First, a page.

“The Forty-Year-Old Version” won Best Director for an American Drama at Sundance this year. Radha Blank is the star, director and producer of the film. The plot is based on her personal story — with a comedic twist.
It follows a Black playwright who was deemed a person to watch when she was in her 20s, but in her 30s, her once promising career and love life are running on empty. Instead of writing Broadway plays, she’s teaching playwriting to teenagers. So she decides to reinvent herself as a rapper.
Blank tells Press Play that making the movie was a risk. “Black woman, not a size two in the league. Nobody knows who I am. I don't have a Hollywood look. I'm in front and behind the camera. And people just were nervous. And so there were caveats like, ‘Okay, why don't you change the title? Or what about putting Tiffany Haddish in the role? What about shooting in color, and then you can change it to black later.’”
However, producer Lena Waithe invested in the project. “With Lena, she pretty much was like, ‘I see you, I value you. I'm going to help you get the money. And then I'm going to get out of your way.’ And that's what she did. She trusted me with my whole vision. And I'm grateful for it because it sets the tone for the kind of career I want to make where I'm seen as more of an author. I'm in my movie, and I'm playing a version of myself. But I don't know that this is about starting an acting career because I'm much more interested in directing film.”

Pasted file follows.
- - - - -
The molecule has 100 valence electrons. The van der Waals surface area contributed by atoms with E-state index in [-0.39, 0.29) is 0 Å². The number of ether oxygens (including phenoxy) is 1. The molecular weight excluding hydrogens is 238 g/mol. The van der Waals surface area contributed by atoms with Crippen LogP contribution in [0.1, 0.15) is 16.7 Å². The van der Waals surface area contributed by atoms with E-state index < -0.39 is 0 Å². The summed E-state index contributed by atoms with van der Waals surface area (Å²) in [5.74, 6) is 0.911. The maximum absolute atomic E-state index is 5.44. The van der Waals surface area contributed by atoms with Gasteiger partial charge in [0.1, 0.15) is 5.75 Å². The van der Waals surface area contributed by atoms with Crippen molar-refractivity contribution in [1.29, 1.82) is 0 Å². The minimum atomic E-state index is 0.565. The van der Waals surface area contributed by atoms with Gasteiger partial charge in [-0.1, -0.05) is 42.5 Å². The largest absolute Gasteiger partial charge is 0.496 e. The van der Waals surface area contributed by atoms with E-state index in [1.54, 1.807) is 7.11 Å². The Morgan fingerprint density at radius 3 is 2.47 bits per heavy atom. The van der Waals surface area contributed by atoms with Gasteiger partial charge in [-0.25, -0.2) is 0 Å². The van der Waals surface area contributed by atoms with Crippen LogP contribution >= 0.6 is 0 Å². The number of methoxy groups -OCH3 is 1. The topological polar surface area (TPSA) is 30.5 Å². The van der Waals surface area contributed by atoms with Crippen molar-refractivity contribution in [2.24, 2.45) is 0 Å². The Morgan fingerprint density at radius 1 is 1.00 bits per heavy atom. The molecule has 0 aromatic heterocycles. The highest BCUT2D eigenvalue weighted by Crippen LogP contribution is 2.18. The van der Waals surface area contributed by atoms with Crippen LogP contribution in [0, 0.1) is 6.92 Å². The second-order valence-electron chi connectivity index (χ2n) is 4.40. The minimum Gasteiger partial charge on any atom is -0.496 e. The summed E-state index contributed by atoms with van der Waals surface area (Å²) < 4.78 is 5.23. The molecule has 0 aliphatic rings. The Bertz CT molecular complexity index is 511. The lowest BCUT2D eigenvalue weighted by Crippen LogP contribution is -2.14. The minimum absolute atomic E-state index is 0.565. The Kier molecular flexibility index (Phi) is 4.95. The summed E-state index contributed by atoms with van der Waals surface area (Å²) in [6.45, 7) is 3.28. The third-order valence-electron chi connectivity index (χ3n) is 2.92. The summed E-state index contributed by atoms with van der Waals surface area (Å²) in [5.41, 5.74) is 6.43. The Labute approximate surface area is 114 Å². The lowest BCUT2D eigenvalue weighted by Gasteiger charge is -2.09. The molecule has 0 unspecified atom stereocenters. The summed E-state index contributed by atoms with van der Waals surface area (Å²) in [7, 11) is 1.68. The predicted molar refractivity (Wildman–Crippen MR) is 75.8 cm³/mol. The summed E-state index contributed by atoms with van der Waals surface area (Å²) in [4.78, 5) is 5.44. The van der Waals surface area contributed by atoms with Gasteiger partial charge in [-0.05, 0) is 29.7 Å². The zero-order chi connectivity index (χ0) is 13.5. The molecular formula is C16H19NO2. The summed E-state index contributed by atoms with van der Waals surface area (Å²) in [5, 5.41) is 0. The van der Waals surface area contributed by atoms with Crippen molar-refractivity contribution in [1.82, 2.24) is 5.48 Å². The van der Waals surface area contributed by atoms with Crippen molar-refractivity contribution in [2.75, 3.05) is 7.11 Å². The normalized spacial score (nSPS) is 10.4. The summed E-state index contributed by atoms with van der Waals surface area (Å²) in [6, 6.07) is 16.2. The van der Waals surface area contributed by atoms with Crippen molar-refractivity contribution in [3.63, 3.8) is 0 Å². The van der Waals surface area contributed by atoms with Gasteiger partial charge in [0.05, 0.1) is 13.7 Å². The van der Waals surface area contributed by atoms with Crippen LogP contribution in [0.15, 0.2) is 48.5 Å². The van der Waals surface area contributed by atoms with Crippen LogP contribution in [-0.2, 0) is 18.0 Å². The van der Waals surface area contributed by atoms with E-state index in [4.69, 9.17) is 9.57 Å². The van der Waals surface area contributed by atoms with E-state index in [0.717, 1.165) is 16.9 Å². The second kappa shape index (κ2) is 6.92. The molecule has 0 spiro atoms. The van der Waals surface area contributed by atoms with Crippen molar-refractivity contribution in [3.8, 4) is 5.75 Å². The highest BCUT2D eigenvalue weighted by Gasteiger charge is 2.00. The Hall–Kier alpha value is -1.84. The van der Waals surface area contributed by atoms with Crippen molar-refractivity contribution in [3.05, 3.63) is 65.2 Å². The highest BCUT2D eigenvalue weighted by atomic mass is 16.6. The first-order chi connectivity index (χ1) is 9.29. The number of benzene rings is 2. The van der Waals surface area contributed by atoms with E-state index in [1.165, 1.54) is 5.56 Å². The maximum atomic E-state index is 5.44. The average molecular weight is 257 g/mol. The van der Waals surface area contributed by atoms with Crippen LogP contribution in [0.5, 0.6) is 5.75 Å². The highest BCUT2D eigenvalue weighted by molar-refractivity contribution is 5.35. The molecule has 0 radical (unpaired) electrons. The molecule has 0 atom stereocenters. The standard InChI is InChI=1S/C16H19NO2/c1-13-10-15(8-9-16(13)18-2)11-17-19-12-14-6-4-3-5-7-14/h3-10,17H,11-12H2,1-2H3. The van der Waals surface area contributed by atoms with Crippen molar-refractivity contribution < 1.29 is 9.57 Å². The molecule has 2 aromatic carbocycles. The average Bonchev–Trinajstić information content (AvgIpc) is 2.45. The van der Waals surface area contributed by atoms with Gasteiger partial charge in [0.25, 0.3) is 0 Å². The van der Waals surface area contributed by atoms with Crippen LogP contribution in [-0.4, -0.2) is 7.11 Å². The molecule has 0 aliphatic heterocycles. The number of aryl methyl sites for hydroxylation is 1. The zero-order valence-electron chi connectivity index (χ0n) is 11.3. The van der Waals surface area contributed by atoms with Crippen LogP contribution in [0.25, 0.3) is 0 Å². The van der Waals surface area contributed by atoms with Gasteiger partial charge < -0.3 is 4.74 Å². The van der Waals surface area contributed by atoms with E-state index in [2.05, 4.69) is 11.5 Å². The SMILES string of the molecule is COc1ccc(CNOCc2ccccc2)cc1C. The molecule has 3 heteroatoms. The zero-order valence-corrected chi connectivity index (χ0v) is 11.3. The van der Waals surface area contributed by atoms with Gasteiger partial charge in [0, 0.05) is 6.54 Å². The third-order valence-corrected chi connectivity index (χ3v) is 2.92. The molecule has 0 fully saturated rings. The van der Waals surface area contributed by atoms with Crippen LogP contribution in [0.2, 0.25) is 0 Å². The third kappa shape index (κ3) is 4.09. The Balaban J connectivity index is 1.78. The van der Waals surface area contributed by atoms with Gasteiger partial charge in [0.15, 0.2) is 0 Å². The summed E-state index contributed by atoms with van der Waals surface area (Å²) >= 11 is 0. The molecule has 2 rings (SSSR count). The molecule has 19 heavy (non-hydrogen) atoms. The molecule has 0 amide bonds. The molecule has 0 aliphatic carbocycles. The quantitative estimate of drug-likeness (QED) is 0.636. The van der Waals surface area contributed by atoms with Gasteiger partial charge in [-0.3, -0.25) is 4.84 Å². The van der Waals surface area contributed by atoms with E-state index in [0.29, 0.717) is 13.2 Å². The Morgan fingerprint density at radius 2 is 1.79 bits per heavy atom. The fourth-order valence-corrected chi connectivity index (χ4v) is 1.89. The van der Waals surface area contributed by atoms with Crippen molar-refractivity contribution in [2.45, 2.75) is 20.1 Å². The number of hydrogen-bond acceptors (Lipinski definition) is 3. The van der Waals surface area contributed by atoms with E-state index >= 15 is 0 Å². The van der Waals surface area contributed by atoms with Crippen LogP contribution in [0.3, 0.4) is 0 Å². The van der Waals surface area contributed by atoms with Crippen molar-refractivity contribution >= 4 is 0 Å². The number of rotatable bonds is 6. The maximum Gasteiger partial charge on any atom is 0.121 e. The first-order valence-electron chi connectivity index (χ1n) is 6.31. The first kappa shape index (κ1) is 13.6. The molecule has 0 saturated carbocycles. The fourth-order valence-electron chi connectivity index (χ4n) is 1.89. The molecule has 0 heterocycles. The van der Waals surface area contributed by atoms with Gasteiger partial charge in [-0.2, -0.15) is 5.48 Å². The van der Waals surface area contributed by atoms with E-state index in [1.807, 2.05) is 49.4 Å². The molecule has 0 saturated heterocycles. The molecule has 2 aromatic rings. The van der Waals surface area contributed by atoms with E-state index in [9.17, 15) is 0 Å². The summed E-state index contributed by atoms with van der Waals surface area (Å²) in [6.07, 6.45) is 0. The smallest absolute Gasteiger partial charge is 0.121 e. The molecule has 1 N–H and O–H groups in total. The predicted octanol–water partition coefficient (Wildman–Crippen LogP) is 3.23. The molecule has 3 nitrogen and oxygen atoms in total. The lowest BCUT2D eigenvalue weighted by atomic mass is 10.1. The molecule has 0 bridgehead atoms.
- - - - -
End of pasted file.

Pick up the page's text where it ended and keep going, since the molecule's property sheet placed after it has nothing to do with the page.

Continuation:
Blank and 39 other playwrights were recently featured in the Los Angeles Times, talking about racism in white American theater. However, she says she didn’t make “The Forty-Year-Old Version” to talk about race and theater. “I really was just trying to tell my story and my encounters with white gatekeepers who are prioritizing the needs of their silver-haired patrons.”
She says there’s a racial reckoning happening after the police-involved killings of Breonna Taylor and George Floyd — and there are no distractions from the reality for those deaths as most Americans are staying at home during the COVID pandemic.
“The way theater had responded in this was like, almost simultaneously as my film is coming out, is there was this galvanized movement. And they call themselves ‘We See You,’ and they are calling out #wat (white American Theater). .... I didn't get a chance to sign that petition. But I have a film that does it for me.”
Blank adds, “I don't want to participate in a theater where Black life is spectacle, and that it goes through the filter of people who are more concerned about filling the seats with their patrons than subsidizing it or diversifying it and making it available for more people.”
— Written by Amy Ta, produced by Angie Perrin